Amid corruption probe, India coal ministry loses evidence

NEW DELHI (AFP) - India's opposition angrily denounced the government on Monday after the coal ministry admitted it had lost some files and was unable to turn them over to a high-profile corruption enquiry.

The federal Central Bureau of Investigation is investigating how the coal ministry, which was headed by current Prime Minister Manmohan Singh from 2004-2009, allocated mining licences.

The national auditor alleged last year that the ministry had given away tens of billions of dollars in windfall gains to 100 private and some state-run firms - sparking a police investigation into whether kickbacks were paid in exchange.

Coal Minister Sriprakash Jaiswal admitted on Saturday that some files from 1993 to 2004 were missing and that a committee headed by a senior ministry official was investigating the matter.

The main opposition Bharatiya Janata Party, which called for Mr Singh to step down when the scandal erupted, said the government bore responsibility for the vanished files.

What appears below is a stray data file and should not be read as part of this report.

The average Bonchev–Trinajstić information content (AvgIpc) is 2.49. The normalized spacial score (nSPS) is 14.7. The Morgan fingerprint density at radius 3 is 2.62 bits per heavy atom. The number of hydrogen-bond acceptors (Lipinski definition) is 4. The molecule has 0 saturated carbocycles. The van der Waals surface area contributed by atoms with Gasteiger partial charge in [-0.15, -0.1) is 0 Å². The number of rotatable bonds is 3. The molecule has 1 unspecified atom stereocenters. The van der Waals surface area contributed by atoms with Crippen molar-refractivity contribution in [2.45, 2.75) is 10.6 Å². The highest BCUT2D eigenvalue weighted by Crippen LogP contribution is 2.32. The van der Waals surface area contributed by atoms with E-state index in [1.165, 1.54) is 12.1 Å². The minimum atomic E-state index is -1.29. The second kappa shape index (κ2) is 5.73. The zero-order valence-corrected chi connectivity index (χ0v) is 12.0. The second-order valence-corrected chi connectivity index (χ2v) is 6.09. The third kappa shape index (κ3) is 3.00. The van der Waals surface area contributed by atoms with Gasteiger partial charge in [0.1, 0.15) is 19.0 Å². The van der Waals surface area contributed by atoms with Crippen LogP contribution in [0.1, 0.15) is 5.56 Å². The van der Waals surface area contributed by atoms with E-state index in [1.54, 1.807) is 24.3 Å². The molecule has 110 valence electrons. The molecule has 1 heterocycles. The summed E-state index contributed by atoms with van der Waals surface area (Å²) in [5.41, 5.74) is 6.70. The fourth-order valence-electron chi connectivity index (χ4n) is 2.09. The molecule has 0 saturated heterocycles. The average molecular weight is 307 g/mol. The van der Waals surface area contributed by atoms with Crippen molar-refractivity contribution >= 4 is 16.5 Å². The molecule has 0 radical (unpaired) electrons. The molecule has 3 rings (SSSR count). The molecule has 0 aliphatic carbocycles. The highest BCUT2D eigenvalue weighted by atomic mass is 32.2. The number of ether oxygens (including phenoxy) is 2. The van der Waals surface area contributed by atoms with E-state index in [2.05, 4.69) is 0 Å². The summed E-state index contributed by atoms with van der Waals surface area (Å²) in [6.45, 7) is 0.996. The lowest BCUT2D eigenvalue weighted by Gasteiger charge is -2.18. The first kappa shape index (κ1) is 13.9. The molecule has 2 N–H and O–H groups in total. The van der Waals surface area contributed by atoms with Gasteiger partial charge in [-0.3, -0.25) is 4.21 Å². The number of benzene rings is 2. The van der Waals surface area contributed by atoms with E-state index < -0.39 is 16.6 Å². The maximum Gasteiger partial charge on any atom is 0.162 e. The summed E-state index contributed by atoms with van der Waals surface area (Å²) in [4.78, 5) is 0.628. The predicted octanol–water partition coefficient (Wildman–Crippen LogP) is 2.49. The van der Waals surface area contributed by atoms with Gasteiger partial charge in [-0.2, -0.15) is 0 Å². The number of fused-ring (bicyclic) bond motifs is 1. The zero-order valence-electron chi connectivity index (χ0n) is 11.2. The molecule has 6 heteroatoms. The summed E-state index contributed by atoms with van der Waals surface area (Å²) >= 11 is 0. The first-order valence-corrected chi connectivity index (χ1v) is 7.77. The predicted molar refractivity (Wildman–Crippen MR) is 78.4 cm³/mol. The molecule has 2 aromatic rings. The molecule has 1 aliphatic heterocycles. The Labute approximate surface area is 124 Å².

"Obviously we hold the government responsible for the disappearance of evidence... if something in my custody goes missing, I am culpable since it was my responsibility to begin with," said BJP spokesman Meenakshi Lekhi.

"Now that these files have vanished, no one knows what transpired. In these circumstances, the least the government must do is to cancel all the licences, now that we have no evidence to show if the contracts were valid," Ms Lekhi said.

"This should not derail the investigation. It must go on," she added.

Parliament was adjourned temporarily on Monday amid the uproar questioning the disappearance of the files.

Mr Singh's coalition government, dominated by the left-leaning Congress party, has been beset by a string of corruption cases in recent years. The latest allegations of mismanagement have piled pressure on him ahead of elections due by next year.